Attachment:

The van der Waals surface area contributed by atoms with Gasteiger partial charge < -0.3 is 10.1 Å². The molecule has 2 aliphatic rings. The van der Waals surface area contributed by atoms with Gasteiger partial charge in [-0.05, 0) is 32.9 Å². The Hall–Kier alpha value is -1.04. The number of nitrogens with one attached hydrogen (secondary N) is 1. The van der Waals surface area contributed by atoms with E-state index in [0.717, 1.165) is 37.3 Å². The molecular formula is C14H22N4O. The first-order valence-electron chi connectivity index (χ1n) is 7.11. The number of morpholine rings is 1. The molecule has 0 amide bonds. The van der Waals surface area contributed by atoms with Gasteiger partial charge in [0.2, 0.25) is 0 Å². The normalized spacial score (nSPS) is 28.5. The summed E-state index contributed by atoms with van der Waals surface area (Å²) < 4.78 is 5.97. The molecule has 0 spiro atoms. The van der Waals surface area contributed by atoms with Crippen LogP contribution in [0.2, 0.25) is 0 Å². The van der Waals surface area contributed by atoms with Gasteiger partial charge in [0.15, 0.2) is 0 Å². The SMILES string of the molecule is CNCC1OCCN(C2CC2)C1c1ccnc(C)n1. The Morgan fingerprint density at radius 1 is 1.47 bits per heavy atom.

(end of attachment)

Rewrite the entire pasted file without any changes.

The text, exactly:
The van der Waals surface area contributed by atoms with Gasteiger partial charge < -0.3 is 10.1 Å². The molecule has 2 aliphatic rings. The van der Waals surface area contributed by atoms with Gasteiger partial charge in [-0.05, 0) is 32.9 Å². The Hall–Kier alpha value is -1.04. The number of nitrogens with one attached hydrogen (secondary N) is 1. The van der Waals surface area contributed by atoms with E-state index in [0.717, 1.165) is 37.3 Å². The molecular formula is C14H22N4O. The first-order valence-electron chi connectivity index (χ1n) is 7.11. The number of morpholine rings is 1. The molecule has 0 amide bonds. The van der Waals surface area contributed by atoms with Gasteiger partial charge in [0.2, 0.25) is 0 Å². The normalized spacial score (nSPS) is 28.5. The summed E-state index contributed by atoms with van der Waals surface area (Å²) < 4.78 is 5.97. The molecule has 0 spiro atoms. The van der Waals surface area contributed by atoms with Crippen LogP contribution in [0.2, 0.25) is 0 Å². The van der Waals surface area contributed by atoms with Gasteiger partial charge in [0.15, 0.2) is 0 Å². The SMILES string of the molecule is CNCC1OCCN(C2CC2)C1c1ccnc(C)n1. The Morgan fingerprint density at radius 1 is 1.47 bits per heavy atom.